Some of you have plenty of opportunity for anxiety. Your parents, your children, your wife, your husband, your career, your retirement, your reputation, your income, your health, your lack of health – all these things can make you feel like you’re walking in an unknown wilderness. But if you’re convinced of the Gospel, if you’ve accepted the resurrection of Jesus as proof of God’s faithfulness, then you have His word that in all these things you can trust him. His word assures us that “he who began a good work in you will bring it to completion…;” that he said, “I will never leave you nor forsake you” (Philippians 1:6 and Hebrews 13:5). You have his promises that we read in the assurance of grace today (Romans 8:28-30). And until he completes His work you have the Psalms, teaching you how to faithfully groan until the fullness of your salvation comes with Christ. Trusting the God who proved himself means anxiety can melt into peace.

For the ex-slaves hearing this story of staffs and serpents, the proof of YHWH’s trustworthiness would begin transforming not only the way they felt, but the way they thought and acted, too. They could stop thinking of themselves as slaves and start thinking of themselves as the people of God – His free, beloved children. They could stop acting like slaves and start living as the people of God – as priests and servants of YHWH (Exodus 19:5-6).

And for you and me, the resurrection of Jesus is the proof that all who rest in him are not what we once were. So, we can begin to think and act differently in the Gospel – as sons instead of rebel-orphans (Romans 8:15-17), living obedient lives because we are already holy in Christ (1 Peter 1:13-21)! For all who believe the Gospel, the resurrection is the proof that God is making all things new, including us. And that is meant to transform the way we feel and think and act today.

So, what is happening when the Gospel doesn’t transform the way we think and feel and act? What about the unbeliever who doesn’t accept the proof the resurrection gives? What about the Christian who doesn’t act in line with the new reality God has brought in Christ? This is the second issue the text helps us deal with – what keeps us from seeing the proof of YHWH’s trustworthiness; what keeps us from listening to him?

When Pharaoh demands proof (as YHWH said he would), Moses and Aaron deliver. In v. 10, Aaron throws down his staff (probably Moses’ staff, actually – see Exodus 4:17) and it becomes a serpent.

Hang on a sec. Now I know some folks think of the ancients as backward and ignorant, but I’m pretty sure that sticks didn’t turn into snakes every day. This proof is meant to arrest the attention of Pharaoh (and everyone who reads this story). It’s meant to convince everyone to listen.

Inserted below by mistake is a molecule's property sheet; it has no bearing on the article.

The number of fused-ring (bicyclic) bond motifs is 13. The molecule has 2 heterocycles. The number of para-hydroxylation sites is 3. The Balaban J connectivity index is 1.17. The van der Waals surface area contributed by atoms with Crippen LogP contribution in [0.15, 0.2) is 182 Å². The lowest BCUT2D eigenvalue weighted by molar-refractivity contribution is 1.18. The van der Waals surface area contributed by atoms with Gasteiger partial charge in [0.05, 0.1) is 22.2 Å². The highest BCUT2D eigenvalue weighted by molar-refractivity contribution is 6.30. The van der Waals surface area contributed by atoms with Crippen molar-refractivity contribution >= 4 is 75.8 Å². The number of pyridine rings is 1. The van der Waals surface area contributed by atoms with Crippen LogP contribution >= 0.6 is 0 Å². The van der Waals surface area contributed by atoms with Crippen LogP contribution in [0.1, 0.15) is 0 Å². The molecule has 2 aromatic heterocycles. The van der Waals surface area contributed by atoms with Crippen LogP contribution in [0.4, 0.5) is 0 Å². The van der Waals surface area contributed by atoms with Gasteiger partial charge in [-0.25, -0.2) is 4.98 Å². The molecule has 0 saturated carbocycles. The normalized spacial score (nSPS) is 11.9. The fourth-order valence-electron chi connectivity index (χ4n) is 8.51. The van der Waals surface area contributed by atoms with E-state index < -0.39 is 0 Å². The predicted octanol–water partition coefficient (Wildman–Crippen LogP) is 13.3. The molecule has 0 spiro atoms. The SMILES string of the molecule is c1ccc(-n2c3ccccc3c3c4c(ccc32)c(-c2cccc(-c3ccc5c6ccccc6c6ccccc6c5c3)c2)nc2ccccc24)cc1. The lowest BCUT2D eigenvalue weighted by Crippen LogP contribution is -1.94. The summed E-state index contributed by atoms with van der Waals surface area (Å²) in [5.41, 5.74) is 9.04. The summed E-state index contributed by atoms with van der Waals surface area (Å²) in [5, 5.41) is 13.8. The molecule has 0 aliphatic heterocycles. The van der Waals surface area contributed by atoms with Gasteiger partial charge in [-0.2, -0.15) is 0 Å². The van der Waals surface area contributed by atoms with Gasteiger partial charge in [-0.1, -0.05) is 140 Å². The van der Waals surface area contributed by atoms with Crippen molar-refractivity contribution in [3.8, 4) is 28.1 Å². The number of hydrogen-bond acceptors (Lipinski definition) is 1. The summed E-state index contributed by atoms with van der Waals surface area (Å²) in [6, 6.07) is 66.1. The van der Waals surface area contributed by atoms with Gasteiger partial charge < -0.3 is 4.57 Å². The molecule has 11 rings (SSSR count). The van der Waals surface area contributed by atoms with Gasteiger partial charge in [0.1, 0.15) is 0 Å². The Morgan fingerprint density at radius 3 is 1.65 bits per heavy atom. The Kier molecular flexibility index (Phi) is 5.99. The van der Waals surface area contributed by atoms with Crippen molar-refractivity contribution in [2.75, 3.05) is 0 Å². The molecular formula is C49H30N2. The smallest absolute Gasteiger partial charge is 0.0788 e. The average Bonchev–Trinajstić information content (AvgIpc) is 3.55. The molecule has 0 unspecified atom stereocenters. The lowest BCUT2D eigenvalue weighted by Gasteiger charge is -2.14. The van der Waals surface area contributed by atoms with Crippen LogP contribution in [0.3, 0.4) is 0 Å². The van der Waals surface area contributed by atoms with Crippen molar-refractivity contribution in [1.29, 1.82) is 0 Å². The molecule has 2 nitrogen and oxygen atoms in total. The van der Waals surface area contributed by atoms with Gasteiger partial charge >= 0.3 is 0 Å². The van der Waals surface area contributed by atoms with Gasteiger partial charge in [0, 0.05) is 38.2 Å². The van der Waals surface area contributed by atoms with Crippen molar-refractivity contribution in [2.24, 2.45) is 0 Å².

But by v.13, even after the proof was given, it says, “Still Pharaoh’s heart was hardened, and he would not listen to them, as the LORD had said.” Given the proof he’d asked for, Pharaoh refused to listen.

The question is why? What kept him from seeing the proof and listening to YHWH?

Of course, a reader of this story will understand one reason why he wouldn’t listen. YHWH himself had said in 4:21 that he would harden Pharaoh’s heart so that no matter what proof he saw he wouldn’t listen. God was sovereignly working in this story to make sure that His purposes were accomplished and his power and justice and mercy were fully displayed. It would take eleven more proofs (the ten plagues plus the parting of the Red Sea) – eleven signs, eleven wonders – before YHWH was finished with Pharaoh. This is a huge topic and we’ll talk more about this another time. Let’s talk about it over coffee this week if you want.

But what I want to focus on for a moment is why Pharaoh didn’t listen in this passage. Yes, his hard was hardened, but how was it hardened here? How did it come about that he didn’t listen?

I think we see the answer in what happened after Aaron threw down his staff. Seeing the serpent, Pharaoh calls the “wise men and the sorcerers.” These are the best and brightest of Egypt. Really, though, they are the priests of Egypt. These were the servants of the Egypt’s gods and the guardians of their secrets. In vv.11-12, a group of them come and do “the same [as Aaron]…For each man cast down his staff, and they became serpents.”

Some have tried to explain this by pointing to Arabic tribes who knew how to hold a snake just so, so that it was paralyzed and stiff as a staff. Some say that it was merely a trick, an illusion. And maybe it was.